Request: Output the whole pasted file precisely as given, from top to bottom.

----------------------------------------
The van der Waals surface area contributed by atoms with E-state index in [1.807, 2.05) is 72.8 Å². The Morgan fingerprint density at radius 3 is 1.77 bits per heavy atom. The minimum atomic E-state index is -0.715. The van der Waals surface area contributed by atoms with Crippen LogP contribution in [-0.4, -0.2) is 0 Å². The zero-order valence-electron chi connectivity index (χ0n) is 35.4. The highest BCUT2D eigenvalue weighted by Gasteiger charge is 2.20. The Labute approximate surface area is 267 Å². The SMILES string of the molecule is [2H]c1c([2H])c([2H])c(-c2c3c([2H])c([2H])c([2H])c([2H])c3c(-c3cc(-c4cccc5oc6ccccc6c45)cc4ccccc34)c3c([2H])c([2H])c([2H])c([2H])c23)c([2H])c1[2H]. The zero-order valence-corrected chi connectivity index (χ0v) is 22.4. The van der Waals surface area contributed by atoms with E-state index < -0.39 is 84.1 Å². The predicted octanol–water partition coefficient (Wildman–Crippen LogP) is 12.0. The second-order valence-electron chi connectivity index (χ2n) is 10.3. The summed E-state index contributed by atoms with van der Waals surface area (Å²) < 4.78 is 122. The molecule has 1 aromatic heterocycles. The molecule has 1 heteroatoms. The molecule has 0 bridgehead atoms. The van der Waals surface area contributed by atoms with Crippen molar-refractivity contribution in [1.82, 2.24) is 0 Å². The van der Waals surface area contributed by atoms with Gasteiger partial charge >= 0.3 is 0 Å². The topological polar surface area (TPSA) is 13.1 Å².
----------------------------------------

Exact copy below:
The van der Waals surface area contributed by atoms with E-state index in [1.807, 2.05) is 72.8 Å². The Morgan fingerprint density at radius 3 is 1.77 bits per heavy atom. The minimum atomic E-state index is -0.715. The van der Waals surface area contributed by atoms with Crippen LogP contribution in [-0.4, -0.2) is 0 Å². The zero-order valence-electron chi connectivity index (χ0n) is 35.4. The highest BCUT2D eigenvalue weighted by Gasteiger charge is 2.20. The Labute approximate surface area is 267 Å². The SMILES string of the molecule is [2H]c1c([2H])c([2H])c(-c2c3c([2H])c([2H])c([2H])c([2H])c3c(-c3cc(-c4cccc5oc6ccccc6c45)cc4ccccc34)c3c([2H])c([2H])c([2H])c([2H])c23)c([2H])c1[2H]. The zero-order valence-corrected chi connectivity index (χ0v) is 22.4. The van der Waals surface area contributed by atoms with E-state index < -0.39 is 84.1 Å². The predicted octanol–water partition coefficient (Wildman–Crippen LogP) is 12.0. The second-order valence-electron chi connectivity index (χ2n) is 10.3. The summed E-state index contributed by atoms with van der Waals surface area (Å²) < 4.78 is 122. The molecule has 1 aromatic heterocycles. The molecule has 1 heteroatoms. The molecule has 0 bridgehead atoms. The van der Waals surface area contributed by atoms with Crippen molar-refractivity contribution in [1.82, 2.24) is 0 Å². The van der Waals surface area contributed by atoms with Gasteiger partial charge >= 0.3 is 0 Å². The topological polar surface area (TPSA) is 13.1 Å².